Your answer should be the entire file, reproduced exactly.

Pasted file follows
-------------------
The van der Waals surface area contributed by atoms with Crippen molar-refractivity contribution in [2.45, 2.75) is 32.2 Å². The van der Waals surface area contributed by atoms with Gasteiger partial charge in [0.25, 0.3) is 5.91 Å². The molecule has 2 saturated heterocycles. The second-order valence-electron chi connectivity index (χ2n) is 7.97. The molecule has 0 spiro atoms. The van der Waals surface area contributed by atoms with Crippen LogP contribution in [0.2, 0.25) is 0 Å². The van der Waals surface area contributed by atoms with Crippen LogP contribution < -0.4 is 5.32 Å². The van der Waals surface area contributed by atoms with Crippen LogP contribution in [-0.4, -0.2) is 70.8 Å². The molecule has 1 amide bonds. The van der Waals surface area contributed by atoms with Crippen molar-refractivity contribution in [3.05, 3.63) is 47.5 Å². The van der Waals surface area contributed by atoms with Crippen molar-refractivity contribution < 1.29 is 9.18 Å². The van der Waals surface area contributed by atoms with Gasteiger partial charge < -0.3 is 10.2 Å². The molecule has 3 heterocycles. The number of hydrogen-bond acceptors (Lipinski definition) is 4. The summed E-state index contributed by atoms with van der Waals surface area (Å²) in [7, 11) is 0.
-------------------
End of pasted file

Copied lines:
The van der Waals surface area contributed by atoms with Crippen molar-refractivity contribution in [2.45, 2.75) is 32.2 Å². The van der Waals surface area contributed by atoms with Gasteiger partial charge in [0.25, 0.3) is 5.91 Å². The molecule has 2 saturated heterocycles. The second-order valence-electron chi connectivity index (χ2n) is 7.97. The molecule has 0 spiro atoms. The van der Waals surface area contributed by atoms with Crippen LogP contribution in [0.2, 0.25) is 0 Å². The van der Waals surface area contributed by atoms with Crippen LogP contribution < -0.4 is 5.32 Å². The van der Waals surface area contributed by atoms with Crippen LogP contribution in [-0.4, -0.2) is 70.8 Å². The molecule has 1 amide bonds. The van der Waals surface area contributed by atoms with Crippen molar-refractivity contribution in [3.05, 3.63) is 47.5 Å². The van der Waals surface area contributed by atoms with Crippen molar-refractivity contribution < 1.29 is 9.18 Å². The van der Waals surface area contributed by atoms with Gasteiger partial charge < -0.3 is 10.2 Å². The molecule has 3 heterocycles. The number of hydrogen-bond acceptors (Lipinski definition) is 4. The summed E-state index contributed by atoms with van der Waals surface area (Å²) in [7, 11) is 0.